There was this to me enigmatic bit in Cut&Paste today in The Australian.
During Bill Shorten’s press conference yesterday:
Journalist: A couple of days ago, your Senate candidate in the Northern Territory (Wayne Kurnoth) resigned after sharing anti-Semitic posts on social media. If one candidate is responsible and reflective of the entire party, aren’t Labor also in trouble on this?
Shorten: No. There’s a world of difference here. First of all, this fellow, who I haven’t met …
But what about the others? Shorten quizzed about Kurnoth last Friday:
Journalist: Should he be disendorsed?
Shorten: Let me know how you go with Morrison and what his candidate for Macnamara has said about people close to me, all right? So let’s not start giving a lecture here. I’ve said that this bloke is incredibly stupid. Has Morrison said that the candidate for Macnamara is incredibly stupid, which she is?
As it happens, I live in Macnamara (recently Melbourne Ports) and was curious what she had said that was equivalent to some candidate “sharing anti-semitic posts on social media”. So I went and looked, and this is the answer: Liberal candidate apologises for emoji post referring to Chloe Shorten as a pig. This is the full story.
A Liberal candidate has appeared to refer to Chloe Shorten, the wife of Opposition Leader Bill Shorten, as a pig on social media.
In what could be the first emoji gaffe in federal politics, Kate Ashmor, who is running for the Liberals in the ultra-marginal inner-city Melbourne seat of Macnamara, posted the emoji-comment on her personal Facebook.
“My post was related to Bill Shorten and his character and policies, and no one else.”
While not all political wives seek media attention, Chloe Shorten has established herself as a public figure. She has her own websites and social media channels, gives speeches and has released two books including her own cook book. She campaigns on gender equality and ending family violence and is associated with several not-for-profit organisations.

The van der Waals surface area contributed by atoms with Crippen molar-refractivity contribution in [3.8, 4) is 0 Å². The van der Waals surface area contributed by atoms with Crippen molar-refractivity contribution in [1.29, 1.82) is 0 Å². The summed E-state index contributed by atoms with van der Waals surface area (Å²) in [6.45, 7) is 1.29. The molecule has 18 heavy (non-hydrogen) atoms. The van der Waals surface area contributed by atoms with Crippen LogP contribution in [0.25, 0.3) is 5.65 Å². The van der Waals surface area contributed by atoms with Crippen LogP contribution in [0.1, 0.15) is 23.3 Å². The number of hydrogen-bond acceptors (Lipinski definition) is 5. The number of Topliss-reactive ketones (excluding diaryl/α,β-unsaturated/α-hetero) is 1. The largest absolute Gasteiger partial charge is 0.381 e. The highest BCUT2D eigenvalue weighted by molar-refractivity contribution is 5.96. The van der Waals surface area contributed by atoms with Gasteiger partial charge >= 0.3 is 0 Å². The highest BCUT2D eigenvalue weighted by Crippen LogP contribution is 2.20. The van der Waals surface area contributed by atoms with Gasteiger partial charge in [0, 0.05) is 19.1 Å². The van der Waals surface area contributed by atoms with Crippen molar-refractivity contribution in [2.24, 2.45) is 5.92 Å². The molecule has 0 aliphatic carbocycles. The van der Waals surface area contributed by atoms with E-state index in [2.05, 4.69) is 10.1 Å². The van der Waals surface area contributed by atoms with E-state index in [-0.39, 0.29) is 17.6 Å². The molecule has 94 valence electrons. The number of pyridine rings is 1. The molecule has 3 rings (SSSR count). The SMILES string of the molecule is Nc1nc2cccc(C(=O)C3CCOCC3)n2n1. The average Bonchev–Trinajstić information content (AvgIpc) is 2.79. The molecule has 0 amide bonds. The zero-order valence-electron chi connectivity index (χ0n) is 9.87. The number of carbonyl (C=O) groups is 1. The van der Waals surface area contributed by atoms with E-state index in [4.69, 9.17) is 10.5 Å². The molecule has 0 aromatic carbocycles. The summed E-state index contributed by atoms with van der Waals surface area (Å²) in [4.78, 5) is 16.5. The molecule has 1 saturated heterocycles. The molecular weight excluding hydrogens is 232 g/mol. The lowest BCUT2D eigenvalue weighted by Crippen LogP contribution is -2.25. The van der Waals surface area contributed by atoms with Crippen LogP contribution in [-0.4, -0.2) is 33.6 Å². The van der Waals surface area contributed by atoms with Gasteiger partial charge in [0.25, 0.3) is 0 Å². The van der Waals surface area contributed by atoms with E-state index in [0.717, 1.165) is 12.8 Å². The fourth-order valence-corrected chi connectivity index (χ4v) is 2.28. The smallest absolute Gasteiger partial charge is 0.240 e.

Nevertheless, politicians’ wives are usually considered off-limits for attack in Australian politics and a gender-based attack is especially rare.
The figure of speech previously caused a political storm when Barack Obama said “you can put lipstick on a pig, but it’s still a pig,” at a rally during the 2008 US presidential election.
His political rivals took great offence at it, saying Mr Obama’s comments had been directed toward the then Republican vice-presidential nominee Sarah Palin, who had previously remarked: “You know, the difference between a hockey mom and a pit bull? Lipstick.”
The Republicans ran ads accusing the Democrats of sexism.
I might add that Sarah Palin was comparing herself to a pit bull. She also had an Israeli flag in her office when she was the Governor of Alaska. So there are two bits that are significantly different given the nature of the story. And speaking of anti-semitism, I might just mention this: What if the New York Times Cartoon had depicted … as a dog? by Alan Dershowitz. The dot-dot-dot represents any other ethnic, cultural or even gender that might have been represented which, given my own sensibilities, I would not repeat even though the words appear in the original title. Of course, it is unimaginable they would have shown any such thing. No one but a “hate group” would act in such a way. As Dershowitz says:
What is it, then, about Jews that allowed such a degrading cartoon about one of their leaders? One would think that in light of the history of the Holocaust, which is being commemorated this week, the last group that a mainstream newspaper would demonize by employing a caricature right out of the Nazi playbook, would be the Jews. But no. Only three-quarters of a century after Der Stürmer incentivized the mass murder of Jews by dehumanizing them, we see a revival of such bigoted caricatures.
No Jew in the world is unrelated to someone who was murdered because they were Jewish. It is not a trifle to be brushed aside, unless you are anti-semitic yourself.